Best in Show

210 shih tzu 763606‘Best in Show three times’ the advert read. ‘Genuine reason for sale’.

Delores was delighted at the perfectly-behaved five-year-old tan and white Shih Tzu.

Charles Forsythe Tuffnell III looked the part, acted it, even held its own head and tail up, as if she was a judge and 32 Bernett Close was the Crufts Show ring.

“Is that the best price?” Delores asked, holding up the advert.

The man nodded. “You can’t put a figure on breeding.”

“No, I suppose you can’t,” Delores conceded, and counted the bundle of £20 notes into the man’s large rough hands. They and he looked as if they’d been in this profession for years, the rosettes and trophies gleaming behind a tall glass-doored cabinet.

“He comes with a certificate of course,” the man added just as the last £20 note touched the top of the stack.

Delores smiled and watched the man close his hands reverently as if the money meant more to him than the dog.

Charles III was sitting on a red velvet-cushioned chair placed between the couple and looked at one then the other as if watching from the Royal Box at Wimbledon.

As the man folded the notes in half and stuffed them into his khaki trouser pocket, the dog fixed his gaze on Delores as if he’d known the transaction’s significance and that he was now hers.

“So he’s good in the car?” Delores asked.

“Aye. Used to it.”

“Of course.” Delores stared at the colourful cabinet on the opposite wall. She went to step nearer, but the man spoke again, distracting her.

“Have you brought a cage?”

“Erm, no. Just a harness. Will that be alright?”

“I suppose, as long as it’s blue.”

“It’s red. Will that-?”

“I suppose,” the man repeated and walked into the hall and to a small table. He handed her the certificate. “Are you going to show him too? He still has plenty of years left in him.”

The dog looked up at the man when he spoke then tilted its head on one side.

The man opened the front door for Delores and as she passed, he held out his hand which she shook. “Pleasure doing business with you,” he beamed, showing a gold tooth with a ruby inset, that Delores thought hideous.

He slammed the door before she’d reached her car.

She harnessed Charles, gave him a rub under his chin and drove away.

Mistress and dog made eye contact in the rear view mirror. “Best in show, hey?” Delores said half-statement, half-question.

The dog shook its head.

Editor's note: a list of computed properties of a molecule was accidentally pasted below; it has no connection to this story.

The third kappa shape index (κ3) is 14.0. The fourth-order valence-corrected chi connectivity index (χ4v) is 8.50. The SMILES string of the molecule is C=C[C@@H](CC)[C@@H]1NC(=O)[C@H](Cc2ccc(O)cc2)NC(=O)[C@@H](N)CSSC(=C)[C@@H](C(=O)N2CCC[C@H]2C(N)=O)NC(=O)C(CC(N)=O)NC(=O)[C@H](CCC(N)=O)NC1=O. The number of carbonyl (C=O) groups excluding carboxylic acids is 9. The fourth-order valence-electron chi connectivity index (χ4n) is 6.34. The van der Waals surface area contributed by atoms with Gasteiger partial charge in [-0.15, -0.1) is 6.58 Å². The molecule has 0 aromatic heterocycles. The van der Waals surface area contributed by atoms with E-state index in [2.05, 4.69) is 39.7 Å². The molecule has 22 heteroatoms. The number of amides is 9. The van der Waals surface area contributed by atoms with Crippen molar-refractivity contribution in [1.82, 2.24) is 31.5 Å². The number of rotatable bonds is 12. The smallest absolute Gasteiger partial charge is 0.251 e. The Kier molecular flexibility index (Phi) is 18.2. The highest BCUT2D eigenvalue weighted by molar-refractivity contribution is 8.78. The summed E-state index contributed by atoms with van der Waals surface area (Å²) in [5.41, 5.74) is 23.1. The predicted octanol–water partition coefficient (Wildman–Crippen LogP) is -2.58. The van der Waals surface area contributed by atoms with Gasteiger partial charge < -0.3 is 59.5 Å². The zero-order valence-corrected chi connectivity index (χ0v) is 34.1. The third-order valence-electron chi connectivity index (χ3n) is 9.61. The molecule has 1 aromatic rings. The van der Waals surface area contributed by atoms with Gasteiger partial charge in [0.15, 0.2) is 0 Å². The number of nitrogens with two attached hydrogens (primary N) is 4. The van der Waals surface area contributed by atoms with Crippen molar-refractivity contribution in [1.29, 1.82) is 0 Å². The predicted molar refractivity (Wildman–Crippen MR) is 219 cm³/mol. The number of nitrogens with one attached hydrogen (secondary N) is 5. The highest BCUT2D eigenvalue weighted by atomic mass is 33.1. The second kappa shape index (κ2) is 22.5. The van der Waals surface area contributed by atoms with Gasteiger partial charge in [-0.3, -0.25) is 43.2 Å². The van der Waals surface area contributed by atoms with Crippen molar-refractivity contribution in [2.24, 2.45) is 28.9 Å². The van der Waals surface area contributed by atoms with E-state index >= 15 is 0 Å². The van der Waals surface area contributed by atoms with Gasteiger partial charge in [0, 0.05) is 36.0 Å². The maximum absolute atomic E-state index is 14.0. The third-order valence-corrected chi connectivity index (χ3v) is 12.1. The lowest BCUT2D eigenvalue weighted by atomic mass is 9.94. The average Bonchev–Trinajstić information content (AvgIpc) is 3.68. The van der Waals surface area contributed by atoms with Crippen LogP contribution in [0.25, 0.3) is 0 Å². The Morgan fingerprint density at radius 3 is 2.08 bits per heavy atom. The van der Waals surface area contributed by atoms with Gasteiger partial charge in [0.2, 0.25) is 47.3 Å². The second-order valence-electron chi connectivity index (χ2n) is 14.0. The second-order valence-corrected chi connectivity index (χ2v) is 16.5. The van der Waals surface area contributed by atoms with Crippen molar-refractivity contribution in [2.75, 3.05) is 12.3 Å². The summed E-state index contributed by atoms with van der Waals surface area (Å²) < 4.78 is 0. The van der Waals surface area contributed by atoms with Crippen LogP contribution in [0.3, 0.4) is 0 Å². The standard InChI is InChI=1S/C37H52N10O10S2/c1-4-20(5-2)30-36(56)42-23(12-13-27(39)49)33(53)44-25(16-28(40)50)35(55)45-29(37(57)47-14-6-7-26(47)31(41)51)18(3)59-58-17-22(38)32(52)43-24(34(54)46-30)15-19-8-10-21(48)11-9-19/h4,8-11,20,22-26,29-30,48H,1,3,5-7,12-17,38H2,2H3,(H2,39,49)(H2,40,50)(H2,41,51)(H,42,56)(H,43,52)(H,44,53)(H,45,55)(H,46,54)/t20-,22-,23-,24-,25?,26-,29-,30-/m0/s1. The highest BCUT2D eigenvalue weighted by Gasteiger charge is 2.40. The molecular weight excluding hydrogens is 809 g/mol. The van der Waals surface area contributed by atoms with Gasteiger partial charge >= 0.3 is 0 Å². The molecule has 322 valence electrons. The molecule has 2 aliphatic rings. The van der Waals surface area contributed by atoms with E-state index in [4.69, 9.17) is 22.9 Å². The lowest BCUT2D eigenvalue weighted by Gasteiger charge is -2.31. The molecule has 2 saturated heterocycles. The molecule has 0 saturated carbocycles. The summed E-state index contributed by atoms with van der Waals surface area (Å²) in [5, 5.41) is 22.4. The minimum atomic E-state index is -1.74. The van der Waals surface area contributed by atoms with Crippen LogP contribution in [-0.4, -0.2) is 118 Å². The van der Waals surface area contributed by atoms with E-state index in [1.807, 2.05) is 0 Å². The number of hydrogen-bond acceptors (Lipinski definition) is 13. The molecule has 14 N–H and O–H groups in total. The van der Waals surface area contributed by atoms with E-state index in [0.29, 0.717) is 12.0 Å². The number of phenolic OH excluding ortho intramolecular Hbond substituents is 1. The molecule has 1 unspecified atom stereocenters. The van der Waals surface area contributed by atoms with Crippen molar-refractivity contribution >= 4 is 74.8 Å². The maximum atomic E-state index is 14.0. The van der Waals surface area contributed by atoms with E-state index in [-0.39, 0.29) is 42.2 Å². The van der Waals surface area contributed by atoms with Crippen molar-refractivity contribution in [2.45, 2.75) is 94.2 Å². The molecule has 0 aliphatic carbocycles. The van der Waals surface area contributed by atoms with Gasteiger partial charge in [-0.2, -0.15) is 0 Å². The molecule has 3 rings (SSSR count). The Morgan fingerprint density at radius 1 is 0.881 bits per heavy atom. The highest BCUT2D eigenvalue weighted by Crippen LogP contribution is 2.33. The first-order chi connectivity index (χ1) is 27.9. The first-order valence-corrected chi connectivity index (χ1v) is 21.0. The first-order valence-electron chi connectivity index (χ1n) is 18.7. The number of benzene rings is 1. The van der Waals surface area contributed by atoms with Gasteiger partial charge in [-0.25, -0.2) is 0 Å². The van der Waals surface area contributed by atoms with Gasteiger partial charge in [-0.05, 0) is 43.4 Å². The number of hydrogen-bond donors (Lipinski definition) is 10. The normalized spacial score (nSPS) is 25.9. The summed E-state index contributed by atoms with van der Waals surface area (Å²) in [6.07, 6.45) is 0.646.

“Do you understand me?”

Charles nodded.

“Wow, you are clever.”

“You don’t know the half of it,” the dog replied, making Delores swerve, almost crashing the car into an oncoming taxi.

She pulled into the kerb, switched off the engine, released her seatbelt and turned round. “You can talk?”


“And he knew that?”

“Of course not. You saw him, he’s a heathen. Plenty of years left, the cheek!”

“But… wow!”

“I know,” Charles laughed.

“You can talk!” Delores repeated.

“You’ll get used to it.”

“The newspapers will-”

“They won’t. I don’t talk to newspapers. I’m not a commodity. I have feelings. Like when you asked for a discount. It was a bit-”

“I’m sorry about that.”

“It’s OK. I probably would have done the same. It was a lot of money. You can call me Charlie, by the way, none of that Charles III rubbish. I’m not royalty.”

“But the certificate…”

“Fake, just like all those rosettes and trophies.”

“Were you not best in show?”

“Once or twice but small stuff; village fetes. Never Crufts and the likes.”

“Where did he get them all?”

“eBay. That’s why he wouldn’t let you near them.”

“That figures. Are you stolen?”

“Oh, no. He won me in a bet. Still think I’m worth it?”


“Thought so. You’re obviously a dog lover.”

“I am, but what makes you say that?”

“Because you went for the chin rather than a pat on the head. I hate that. So demeaning. So, are you going to show me?”

“I hadn’t planned to.”

“Thank God for that. I’m not religious, by the way, it’s just a saying.”

Delores nodded.

“I love travelling,” Charlie continued, “going to new places, meeting new people. It’s all that preening and prodding. You know.”

Delores had watched every Crufts over the past 20 years but had recently become disillusioned with it. She’d seen buying Charlie as rescuing him. “I do.”

“So what’s the plan?”

“No plan really. Just hang out together.”

“Sounds good to me.”

Delores looked at the dashboard clock. “It’s not even lunchtime yet. Fancy a trip to the Peaks?”

Charlie barked and wagged his tail.

“I’ll take that as a ‘yes’ then,” Delores said, refastening her seatbelt.


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